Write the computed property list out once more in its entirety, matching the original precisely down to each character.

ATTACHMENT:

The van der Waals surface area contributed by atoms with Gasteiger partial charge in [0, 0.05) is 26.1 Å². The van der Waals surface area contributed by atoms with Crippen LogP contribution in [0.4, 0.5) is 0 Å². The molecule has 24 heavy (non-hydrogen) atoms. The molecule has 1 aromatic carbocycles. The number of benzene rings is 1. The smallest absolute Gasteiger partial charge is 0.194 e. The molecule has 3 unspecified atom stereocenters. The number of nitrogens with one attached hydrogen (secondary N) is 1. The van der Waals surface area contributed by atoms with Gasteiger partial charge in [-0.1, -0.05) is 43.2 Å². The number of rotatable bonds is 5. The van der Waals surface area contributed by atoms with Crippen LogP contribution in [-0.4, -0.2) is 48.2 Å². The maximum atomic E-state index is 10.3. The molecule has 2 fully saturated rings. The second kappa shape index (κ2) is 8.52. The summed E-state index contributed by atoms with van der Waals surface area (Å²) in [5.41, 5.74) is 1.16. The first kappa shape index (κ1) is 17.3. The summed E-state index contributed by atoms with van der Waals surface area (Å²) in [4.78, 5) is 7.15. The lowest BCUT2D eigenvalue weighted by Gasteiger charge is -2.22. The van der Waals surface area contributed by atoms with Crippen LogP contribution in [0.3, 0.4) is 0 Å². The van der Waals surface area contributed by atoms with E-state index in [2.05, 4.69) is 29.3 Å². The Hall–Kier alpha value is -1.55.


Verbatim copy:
The van der Waals surface area contributed by atoms with Gasteiger partial charge in [0, 0.05) is 26.1 Å². The van der Waals surface area contributed by atoms with Crippen LogP contribution in [0.4, 0.5) is 0 Å². The molecule has 24 heavy (non-hydrogen) atoms. The molecule has 1 aromatic carbocycles. The number of benzene rings is 1. The smallest absolute Gasteiger partial charge is 0.194 e. The molecule has 3 unspecified atom stereocenters. The number of nitrogens with one attached hydrogen (secondary N) is 1. The van der Waals surface area contributed by atoms with Gasteiger partial charge in [-0.1, -0.05) is 43.2 Å². The number of rotatable bonds is 5. The van der Waals surface area contributed by atoms with Crippen LogP contribution in [-0.4, -0.2) is 48.2 Å². The maximum atomic E-state index is 10.3. The molecule has 2 fully saturated rings. The second kappa shape index (κ2) is 8.52. The summed E-state index contributed by atoms with van der Waals surface area (Å²) in [5.41, 5.74) is 1.16. The first kappa shape index (κ1) is 17.3. The summed E-state index contributed by atoms with van der Waals surface area (Å²) in [4.78, 5) is 7.15. The lowest BCUT2D eigenvalue weighted by Gasteiger charge is -2.22. The van der Waals surface area contributed by atoms with Crippen LogP contribution in [0.3, 0.4) is 0 Å². The van der Waals surface area contributed by atoms with E-state index in [2.05, 4.69) is 29.3 Å². The Hall–Kier alpha value is -1.55.